How 'Colony' Dramatizes Possibilities for Resisting Fascism

Can science fiction help American viewers to empathize with occupied peoples?
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Colony.

Colony.

When the aliens conquer Los Angeles, they flood the city with drones, hire human collaborators, and drop giant walls from the sky to split the city into four parts. There's a mandatory curfew, punishable by death. Crossing the wall is illegal. Hundreds of thousands at least die in the carnage. Among the survivors, families who are split up across the vast city during the day cannot reunite. Around the world, as this scene plays out in city after city, the death toll rises to the hundreds of millions. After the conquest, the aliens establish a select group of humans as privileged overseers, trusting in our selfishness and fear as motivations for keeping our fellow humans in line.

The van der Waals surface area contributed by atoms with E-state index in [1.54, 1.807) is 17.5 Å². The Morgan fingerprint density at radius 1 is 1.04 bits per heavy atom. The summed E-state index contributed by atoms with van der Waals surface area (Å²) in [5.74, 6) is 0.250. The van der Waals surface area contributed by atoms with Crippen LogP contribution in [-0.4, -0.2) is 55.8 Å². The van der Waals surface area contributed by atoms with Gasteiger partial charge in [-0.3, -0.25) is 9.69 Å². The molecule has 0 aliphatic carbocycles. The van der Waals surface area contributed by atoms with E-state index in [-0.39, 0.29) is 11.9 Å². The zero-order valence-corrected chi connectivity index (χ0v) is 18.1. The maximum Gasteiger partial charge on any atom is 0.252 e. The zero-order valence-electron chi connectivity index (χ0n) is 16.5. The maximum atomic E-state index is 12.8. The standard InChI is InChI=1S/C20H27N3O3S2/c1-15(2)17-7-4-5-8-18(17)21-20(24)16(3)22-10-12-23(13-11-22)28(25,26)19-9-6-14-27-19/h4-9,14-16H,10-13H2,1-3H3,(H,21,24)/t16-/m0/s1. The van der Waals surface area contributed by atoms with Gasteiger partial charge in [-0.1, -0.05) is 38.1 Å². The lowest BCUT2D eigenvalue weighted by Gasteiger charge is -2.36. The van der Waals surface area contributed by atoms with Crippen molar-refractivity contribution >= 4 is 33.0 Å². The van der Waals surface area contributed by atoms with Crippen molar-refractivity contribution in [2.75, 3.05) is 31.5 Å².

It works. In Colony, the science-fiction show making its way through a third season on the USA Network, alien confidence in the dark side of human nature is rarely disappointed. As a result, the show offers a compelling and often disturbing story about fascism, violence enabled by technological superiority, and the destruction of families when powerful forces erect walls. Individuals may survive, even a family might hang together, but only by paying horrific costs.